It's a good start but until you write your first tic-tac-toe game it isn't much. Once you realize how complicated it can get depending on how smart you want your A.I. to be you'll understand.

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Once you start getting your feet wet in graphics, a Tetris clone is a very good first game experience. It may be boring, but it'll teach you a lot (especially if you can manage to finish it).

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@Roberts91:
I'd recommend you take your Rock, Paper, Scissors game and expand it to add these 3 things:

1) Inform the user what their opponent did. Example: "You use 'rock', your opponent used 'scissors'". This will force you to learn how to mix text together, instead of typing out manually all the possible mixtures of rock, paper, and scissors you and your opponent might use.

2) Make it first to 3 points wins. This will force you to keep track of points.

3) Make it so when someone wins or loses, the program does not close. Instead, it asks if you'd like to try again. If the user chooses not to play again, then it quits, otherwise, it resets the points and starts again without closing the program.
This will force you to make your programs never quit until the user actually wants them to quit.

It shouldn't take you more than a hour or so to add those features, then you could advance to other projects.

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if you want to do console "graphics" without using ncurses(if you're doing rock paper scissors I don't think you're ready for ncurses), you can do this,(recommended for a tic-tac-toe game):

in your print board method have 5 cout statements

print out something like this

1 | 2 | 3
- + - + -
4 | 5 | 6
- + - + -
7 | 8 | 9

there! instant tic-tac-toe board. replace the numbers with X or O when the person plays.

you can make the board draw in the same place by clearing every time. do this with

system("clear");

or
system("cls");

then prompt the user for their next play.

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@Servant of the Lord
I added those features to my Rock Paper Scissors game tell me what you think:

// Rock Paper Scissors v1.0 by Roberts91#include <iostream>#include <cstdlib>#include <ctime>#include <string>using namespace std;int main(){	bool quit = false;	srand( time(0) );	int selection = 0;	int computerWins = 0; // Keep track of how many times the computer wins.	int userWins = 0; // Keep track of how many times the user wins.	std::string rock = "Rock";	std::string paper = "Paper";	std::string scissors = "Scissors";	cout << "Welcome to Rock Paper Scissors v1.0!\n";	while(quit == false)	{		int random = 1 + rand() % 3; // For each new game computer make new selection.		cout << "Your score " << userWins << "." << endl;		cout << "Computer score " << computerWins << "." << endl;		cout << "Please select one of the following 1) Rock, 2) Paper, 3) Scissors, 4) Quit.\n";		cin >> selection;				// Users selection.		switch( selection )		{		case 1:			cout << "You selected " << rock << "!" << endl;			break;		case 2:			cout << "You selected " << paper << "!" << endl;			break;		case 3:			cout << "You selected " << scissors << "!" << endl;			break;		case 4:			quit = true;			break;		}		// Computers selection.		switch( random )		{		case 1:			cout << "The computer has chosen " << rock << "!" << endl;			break;		case 2:			cout << "The computer has chosen " << paper << "!" << endl;			break;		case 3:			cout << "The computer has chosen " << scissors << "!" << endl;			break;		}		// For when there is a tie.		if(selection == random)		{			cout << "It's a tie! No one won!" << endl;		}		// For when the computer beats the player.		else if(			(selection == 1 && random == 2) ||			(selection == 3 && random == 1) ||			(selection == 2 && random == 3))		{			cout << "Sorry you lose!" << endl;			computerWins++;			}				// For when the player beats the computer.		else if(			(selection == 1 && random == 3) ||			(selection == 2 && random == 1) ||			(selection == 3 && random == 2))		{			cout << "Congrats you win!" << endl;			userWins++;		}		if(computerWins == 3)		{			int ng_selection = 0;			cout << "The computer has won " << computerWins << " times! Game Over!" << endl;			cout << "Would you like to try again? 1)Try again, 2)Quit." << endl;			cin >> ng_selection;			if(ng_selection == 1)			{				computerWins = 0;				userWins = 0;			}			if(ng_selection == 2)			{				quit = true;			}		}		else if(userWins == 3)		{			int ng_selection = 0;			cout << "Congrats you have won " << userWins << " times! The End!" << endl;			cout << "Would you like to try again? 1)Try again, 2)Quit." << endl;			cin >> ng_selection;			if(ng_selection == 1)			{				computerWins = 0;				userWins = 0;			}			if(ng_selection == 2)			{				quit = true;			}		}	}}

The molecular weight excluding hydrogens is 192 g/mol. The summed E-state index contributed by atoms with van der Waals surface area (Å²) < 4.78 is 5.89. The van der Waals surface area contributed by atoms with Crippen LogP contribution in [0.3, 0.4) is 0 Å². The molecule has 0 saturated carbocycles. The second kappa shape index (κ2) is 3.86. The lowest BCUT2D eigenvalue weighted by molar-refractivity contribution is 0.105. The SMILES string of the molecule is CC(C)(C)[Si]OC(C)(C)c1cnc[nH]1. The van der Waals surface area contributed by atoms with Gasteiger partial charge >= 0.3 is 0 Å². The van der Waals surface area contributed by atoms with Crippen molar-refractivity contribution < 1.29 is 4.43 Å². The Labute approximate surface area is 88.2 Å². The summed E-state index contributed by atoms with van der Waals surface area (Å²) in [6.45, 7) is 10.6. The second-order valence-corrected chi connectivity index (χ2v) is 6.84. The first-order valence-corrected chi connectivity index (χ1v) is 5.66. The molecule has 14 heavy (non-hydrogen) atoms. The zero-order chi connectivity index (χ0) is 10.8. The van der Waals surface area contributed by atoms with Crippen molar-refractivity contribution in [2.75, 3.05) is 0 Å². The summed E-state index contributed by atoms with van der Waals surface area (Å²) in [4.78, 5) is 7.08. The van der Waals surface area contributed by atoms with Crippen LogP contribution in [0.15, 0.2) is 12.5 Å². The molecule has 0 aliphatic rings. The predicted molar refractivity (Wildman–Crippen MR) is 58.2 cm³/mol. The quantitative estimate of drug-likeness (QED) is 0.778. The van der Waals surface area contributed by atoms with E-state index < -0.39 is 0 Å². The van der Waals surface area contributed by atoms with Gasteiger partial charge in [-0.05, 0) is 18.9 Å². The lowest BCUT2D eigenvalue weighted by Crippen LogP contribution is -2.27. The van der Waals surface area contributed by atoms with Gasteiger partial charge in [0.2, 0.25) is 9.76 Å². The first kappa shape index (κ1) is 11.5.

edit: I'm not really sure why I made strings for Rock paper and scissors I think it's because I had thought of an idea and forgot to even use it. lol

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For tic-tac-toe, you can just draw the board in its current state every time you have to make a move. You don't have to statically update it.
Plus, here are some other good challenges you can look at:

http://cemc.math.uwaterloo.ca/contests/past_contests.html

Scroll down the Canadian Computing Competition, from 2004-2008, download the junior problems at the top of the page. They are good practice.

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Quote:
 Original post by Roberts91@Servant of the LordI added those features to my Rock Paper Scissors game tell me what you think:

It's very good! I'd now move on to tic-tac-toe like others are suggesting, and then possibly a small text-adventure game.
Quote:
 edit: I'm not really sure why I made strings for Rock paper and scissors I think it's because I had thought of an idea and forgot to even use it. lol

I think you were planning on doing something like this:

std::string selectionText = "";switch( selection ){	case 1:		selectionText = "rock";	break;	case 2:		selectionText = "paper";	break;	case 3:		selectionText = "scissors";	break;}cout << "You selected " << selectionText << "!" << endl;